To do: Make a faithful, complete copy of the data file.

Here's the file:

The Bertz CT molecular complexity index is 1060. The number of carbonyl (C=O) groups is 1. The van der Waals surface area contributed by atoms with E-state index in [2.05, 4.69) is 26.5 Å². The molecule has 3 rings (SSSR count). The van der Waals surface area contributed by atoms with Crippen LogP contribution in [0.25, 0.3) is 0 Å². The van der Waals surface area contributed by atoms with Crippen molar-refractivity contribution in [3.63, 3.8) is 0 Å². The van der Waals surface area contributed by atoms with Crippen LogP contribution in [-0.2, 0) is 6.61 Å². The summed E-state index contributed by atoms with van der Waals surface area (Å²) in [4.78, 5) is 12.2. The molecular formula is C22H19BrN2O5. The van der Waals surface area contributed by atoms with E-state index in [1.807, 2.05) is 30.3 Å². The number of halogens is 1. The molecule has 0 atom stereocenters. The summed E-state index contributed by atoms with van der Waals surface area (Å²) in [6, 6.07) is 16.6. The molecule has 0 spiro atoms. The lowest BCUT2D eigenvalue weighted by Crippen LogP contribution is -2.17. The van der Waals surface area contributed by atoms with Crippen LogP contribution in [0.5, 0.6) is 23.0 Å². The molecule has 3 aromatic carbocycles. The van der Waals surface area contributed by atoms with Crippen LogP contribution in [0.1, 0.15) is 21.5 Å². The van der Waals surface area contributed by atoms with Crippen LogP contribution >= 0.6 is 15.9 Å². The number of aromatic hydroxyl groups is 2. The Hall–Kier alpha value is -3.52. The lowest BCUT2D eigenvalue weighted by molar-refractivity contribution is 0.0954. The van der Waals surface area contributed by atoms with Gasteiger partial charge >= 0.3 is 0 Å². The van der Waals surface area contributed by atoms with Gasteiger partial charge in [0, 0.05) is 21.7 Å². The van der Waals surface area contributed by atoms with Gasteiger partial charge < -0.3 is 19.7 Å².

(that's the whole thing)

The Bertz CT molecular complexity index is 1060. The number of carbonyl (C=O) groups is 1. The van der Waals surface area contributed by atoms with E-state index in [2.05, 4.69) is 26.5 Å². The molecule has 3 rings (SSSR count). The van der Waals surface area contributed by atoms with Crippen LogP contribution in [0.25, 0.3) is 0 Å². The van der Waals surface area contributed by atoms with Crippen molar-refractivity contribution in [3.63, 3.8) is 0 Å². The van der Waals surface area contributed by atoms with Crippen LogP contribution in [-0.2, 0) is 6.61 Å². The summed E-state index contributed by atoms with van der Waals surface area (Å²) in [4.78, 5) is 12.2. The molecular formula is C22H19BrN2O5. The van der Waals surface area contributed by atoms with E-state index in [1.807, 2.05) is 30.3 Å². The number of halogens is 1. The molecule has 0 atom stereocenters. The summed E-state index contributed by atoms with van der Waals surface area (Å²) in [6, 6.07) is 16.6. The molecule has 0 spiro atoms. The lowest BCUT2D eigenvalue weighted by Crippen LogP contribution is -2.17. The van der Waals surface area contributed by atoms with Crippen LogP contribution in [0.5, 0.6) is 23.0 Å². The molecule has 3 aromatic carbocycles. The van der Waals surface area contributed by atoms with Crippen LogP contribution in [0.1, 0.15) is 21.5 Å². The van der Waals surface area contributed by atoms with Crippen LogP contribution >= 0.6 is 15.9 Å². The number of aromatic hydroxyl groups is 2. The Hall–Kier alpha value is -3.52. The lowest BCUT2D eigenvalue weighted by molar-refractivity contribution is 0.0954. The van der Waals surface area contributed by atoms with Gasteiger partial charge >= 0.3 is 0 Å². The van der Waals surface area contributed by atoms with Gasteiger partial charge in [0, 0.05) is 21.7 Å². The van der Waals surface area contributed by atoms with Gasteiger partial charge < -0.3 is 19.7 Å².